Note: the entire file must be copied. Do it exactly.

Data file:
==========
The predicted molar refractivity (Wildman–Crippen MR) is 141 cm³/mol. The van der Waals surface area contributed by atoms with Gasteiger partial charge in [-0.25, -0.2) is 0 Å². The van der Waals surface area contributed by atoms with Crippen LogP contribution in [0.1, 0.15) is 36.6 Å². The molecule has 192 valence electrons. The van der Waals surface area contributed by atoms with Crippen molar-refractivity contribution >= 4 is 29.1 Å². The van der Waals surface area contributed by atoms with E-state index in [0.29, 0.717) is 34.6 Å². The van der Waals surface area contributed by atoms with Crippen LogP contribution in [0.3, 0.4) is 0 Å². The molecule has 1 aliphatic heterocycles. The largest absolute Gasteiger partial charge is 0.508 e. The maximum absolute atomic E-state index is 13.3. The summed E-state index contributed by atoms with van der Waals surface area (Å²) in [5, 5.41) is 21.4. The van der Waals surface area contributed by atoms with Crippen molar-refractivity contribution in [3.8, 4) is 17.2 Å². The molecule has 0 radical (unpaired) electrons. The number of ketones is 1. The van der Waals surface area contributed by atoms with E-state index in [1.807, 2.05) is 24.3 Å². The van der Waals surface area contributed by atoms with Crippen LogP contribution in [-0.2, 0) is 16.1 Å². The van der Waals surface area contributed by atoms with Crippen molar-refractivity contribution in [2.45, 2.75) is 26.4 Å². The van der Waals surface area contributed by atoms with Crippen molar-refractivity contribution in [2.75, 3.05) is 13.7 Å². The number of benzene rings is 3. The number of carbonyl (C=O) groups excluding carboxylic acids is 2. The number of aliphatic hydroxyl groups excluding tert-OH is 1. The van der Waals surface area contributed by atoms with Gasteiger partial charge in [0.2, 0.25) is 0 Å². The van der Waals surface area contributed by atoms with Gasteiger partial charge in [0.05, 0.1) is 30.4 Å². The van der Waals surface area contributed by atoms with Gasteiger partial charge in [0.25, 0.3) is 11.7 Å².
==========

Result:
The predicted molar refractivity (Wildman–Crippen MR) is 141 cm³/mol. The van der Waals surface area contributed by atoms with Gasteiger partial charge in [-0.25, -0.2) is 0 Å². The van der Waals surface area contributed by atoms with Crippen LogP contribution in [0.1, 0.15) is 36.6 Å². The molecule has 192 valence electrons. The van der Waals surface area contributed by atoms with Crippen molar-refractivity contribution >= 4 is 29.1 Å². The van der Waals surface area contributed by atoms with E-state index in [0.29, 0.717) is 34.6 Å². The van der Waals surface area contributed by atoms with Crippen LogP contribution in [0.3, 0.4) is 0 Å². The molecule has 1 aliphatic heterocycles. The largest absolute Gasteiger partial charge is 0.508 e. The maximum absolute atomic E-state index is 13.3. The summed E-state index contributed by atoms with van der Waals surface area (Å²) in [5, 5.41) is 21.4. The van der Waals surface area contributed by atoms with Crippen molar-refractivity contribution in [3.8, 4) is 17.2 Å². The molecule has 0 radical (unpaired) electrons. The number of ketones is 1. The van der Waals surface area contributed by atoms with E-state index in [1.807, 2.05) is 24.3 Å². The van der Waals surface area contributed by atoms with Crippen LogP contribution in [-0.2, 0) is 16.1 Å². The van der Waals surface area contributed by atoms with Crippen molar-refractivity contribution in [2.45, 2.75) is 26.4 Å². The van der Waals surface area contributed by atoms with Crippen molar-refractivity contribution in [2.75, 3.05) is 13.7 Å². The number of benzene rings is 3. The number of carbonyl (C=O) groups excluding carboxylic acids is 2. The number of aliphatic hydroxyl groups excluding tert-OH is 1. The van der Waals surface area contributed by atoms with Gasteiger partial charge in [0.2, 0.25) is 0 Å². The van der Waals surface area contributed by atoms with Gasteiger partial charge in [0.05, 0.1) is 30.4 Å². The van der Waals surface area contributed by atoms with Gasteiger partial charge in [0.25, 0.3) is 11.7 Å².